Working Toward Totally Transparent Yogurt

Stonyfield Farms makes it easy for customers to see its supply chain.

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Leading Sustainable Organizations

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Wood Turner has been working in sustainability for 20 years. In 2006, he left his work at a sustainability and brand strategy firm in Seattle to lead Climate Counts, a nonprofit incubated within Stonyfield. Climate Counts scores and ranks 150+ large companies in 16 sectors on what they’re doing to address climate change. In his role as VP of sustainability innovation at Stonyfield, Turner has continued his work on bringing climate-conscious practices into the core of business operations, with a focus on engaging consumers by illuminating Stonyfield’s supply chain.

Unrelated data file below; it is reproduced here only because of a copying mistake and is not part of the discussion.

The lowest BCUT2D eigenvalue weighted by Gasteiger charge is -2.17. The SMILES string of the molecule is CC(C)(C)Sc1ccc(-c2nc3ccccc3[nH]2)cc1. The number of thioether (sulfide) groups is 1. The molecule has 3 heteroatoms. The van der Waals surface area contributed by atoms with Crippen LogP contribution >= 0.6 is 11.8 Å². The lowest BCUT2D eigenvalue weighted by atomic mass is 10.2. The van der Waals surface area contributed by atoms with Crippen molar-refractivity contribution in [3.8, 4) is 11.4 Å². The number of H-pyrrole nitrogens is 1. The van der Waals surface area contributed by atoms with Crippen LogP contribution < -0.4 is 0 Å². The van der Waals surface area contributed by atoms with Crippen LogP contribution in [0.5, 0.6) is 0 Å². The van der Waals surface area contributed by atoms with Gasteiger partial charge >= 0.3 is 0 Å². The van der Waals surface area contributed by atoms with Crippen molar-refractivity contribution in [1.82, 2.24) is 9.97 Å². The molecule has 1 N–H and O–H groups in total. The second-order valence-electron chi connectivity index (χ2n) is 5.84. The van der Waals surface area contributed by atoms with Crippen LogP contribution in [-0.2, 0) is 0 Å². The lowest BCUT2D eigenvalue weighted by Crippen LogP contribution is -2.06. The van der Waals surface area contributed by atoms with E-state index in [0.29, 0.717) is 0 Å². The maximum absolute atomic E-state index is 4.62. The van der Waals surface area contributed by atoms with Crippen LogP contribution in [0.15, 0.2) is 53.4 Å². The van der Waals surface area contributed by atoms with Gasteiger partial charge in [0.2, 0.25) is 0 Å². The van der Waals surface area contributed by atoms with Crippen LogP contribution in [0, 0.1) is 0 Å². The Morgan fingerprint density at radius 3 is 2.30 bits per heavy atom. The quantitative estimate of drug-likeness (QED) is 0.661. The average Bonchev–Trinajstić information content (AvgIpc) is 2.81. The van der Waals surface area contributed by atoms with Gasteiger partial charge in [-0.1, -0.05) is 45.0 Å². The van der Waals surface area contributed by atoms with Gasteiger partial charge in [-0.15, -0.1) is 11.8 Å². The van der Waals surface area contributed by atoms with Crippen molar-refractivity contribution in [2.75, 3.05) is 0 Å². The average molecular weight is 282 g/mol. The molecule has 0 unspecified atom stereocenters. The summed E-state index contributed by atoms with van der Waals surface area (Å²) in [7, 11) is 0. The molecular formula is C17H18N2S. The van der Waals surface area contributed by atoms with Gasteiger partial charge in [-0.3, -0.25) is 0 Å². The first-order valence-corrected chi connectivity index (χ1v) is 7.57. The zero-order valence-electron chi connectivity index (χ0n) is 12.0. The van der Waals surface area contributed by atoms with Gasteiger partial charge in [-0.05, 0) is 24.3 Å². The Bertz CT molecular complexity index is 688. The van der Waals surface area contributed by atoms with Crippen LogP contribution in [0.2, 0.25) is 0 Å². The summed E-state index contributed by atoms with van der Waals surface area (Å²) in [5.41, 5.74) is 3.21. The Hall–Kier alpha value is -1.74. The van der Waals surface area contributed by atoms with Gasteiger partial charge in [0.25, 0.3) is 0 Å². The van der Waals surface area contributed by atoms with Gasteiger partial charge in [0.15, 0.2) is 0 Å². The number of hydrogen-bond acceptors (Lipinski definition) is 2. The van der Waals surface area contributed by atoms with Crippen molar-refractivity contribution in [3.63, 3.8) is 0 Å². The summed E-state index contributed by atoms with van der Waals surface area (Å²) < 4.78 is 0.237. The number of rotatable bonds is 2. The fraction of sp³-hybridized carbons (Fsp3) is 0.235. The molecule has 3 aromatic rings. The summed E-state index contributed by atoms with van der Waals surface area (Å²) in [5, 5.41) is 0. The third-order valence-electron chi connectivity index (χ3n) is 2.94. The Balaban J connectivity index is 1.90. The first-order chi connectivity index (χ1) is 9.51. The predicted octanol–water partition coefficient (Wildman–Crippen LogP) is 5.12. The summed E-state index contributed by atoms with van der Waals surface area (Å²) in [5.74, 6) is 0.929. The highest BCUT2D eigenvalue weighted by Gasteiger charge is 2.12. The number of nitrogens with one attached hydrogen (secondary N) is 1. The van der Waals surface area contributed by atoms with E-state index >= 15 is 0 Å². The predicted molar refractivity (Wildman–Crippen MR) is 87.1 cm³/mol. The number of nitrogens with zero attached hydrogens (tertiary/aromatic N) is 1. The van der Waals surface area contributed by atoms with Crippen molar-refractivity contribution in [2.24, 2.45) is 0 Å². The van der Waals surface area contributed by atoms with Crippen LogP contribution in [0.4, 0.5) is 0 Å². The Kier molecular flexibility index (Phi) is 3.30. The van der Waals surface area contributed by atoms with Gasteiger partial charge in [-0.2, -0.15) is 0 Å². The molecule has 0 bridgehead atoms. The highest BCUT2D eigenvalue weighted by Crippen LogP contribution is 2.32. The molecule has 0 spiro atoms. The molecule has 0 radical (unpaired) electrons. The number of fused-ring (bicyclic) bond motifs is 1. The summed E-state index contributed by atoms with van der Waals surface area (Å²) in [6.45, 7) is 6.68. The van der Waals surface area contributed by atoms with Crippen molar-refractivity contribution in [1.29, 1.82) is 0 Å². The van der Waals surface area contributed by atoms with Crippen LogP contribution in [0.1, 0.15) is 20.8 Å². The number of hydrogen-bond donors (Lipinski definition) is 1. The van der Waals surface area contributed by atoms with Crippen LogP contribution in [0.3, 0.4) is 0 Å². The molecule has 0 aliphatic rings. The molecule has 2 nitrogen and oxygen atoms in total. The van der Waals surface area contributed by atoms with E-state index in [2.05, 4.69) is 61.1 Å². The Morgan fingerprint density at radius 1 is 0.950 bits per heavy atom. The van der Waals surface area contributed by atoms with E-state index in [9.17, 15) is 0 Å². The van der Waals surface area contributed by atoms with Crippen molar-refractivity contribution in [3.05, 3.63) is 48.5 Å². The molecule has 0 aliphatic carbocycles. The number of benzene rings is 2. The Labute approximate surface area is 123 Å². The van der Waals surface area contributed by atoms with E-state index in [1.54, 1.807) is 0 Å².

In an interview with MIT Sloan Management Review’s Nina Kruschwitz, Turner described the collaborative processes that make this strategy work for Stonyfield.

What are some of the challenges you’ve faced in developing Stonyfield’s sustainability collaborations?

We’ve had a cross-functional collaborative effort here at Stonyfield since 2006 that we’ve called our Mission Action Program. The actual sustainability team is quite small, but there are people in other functions who support our mission by working on sustainability projects.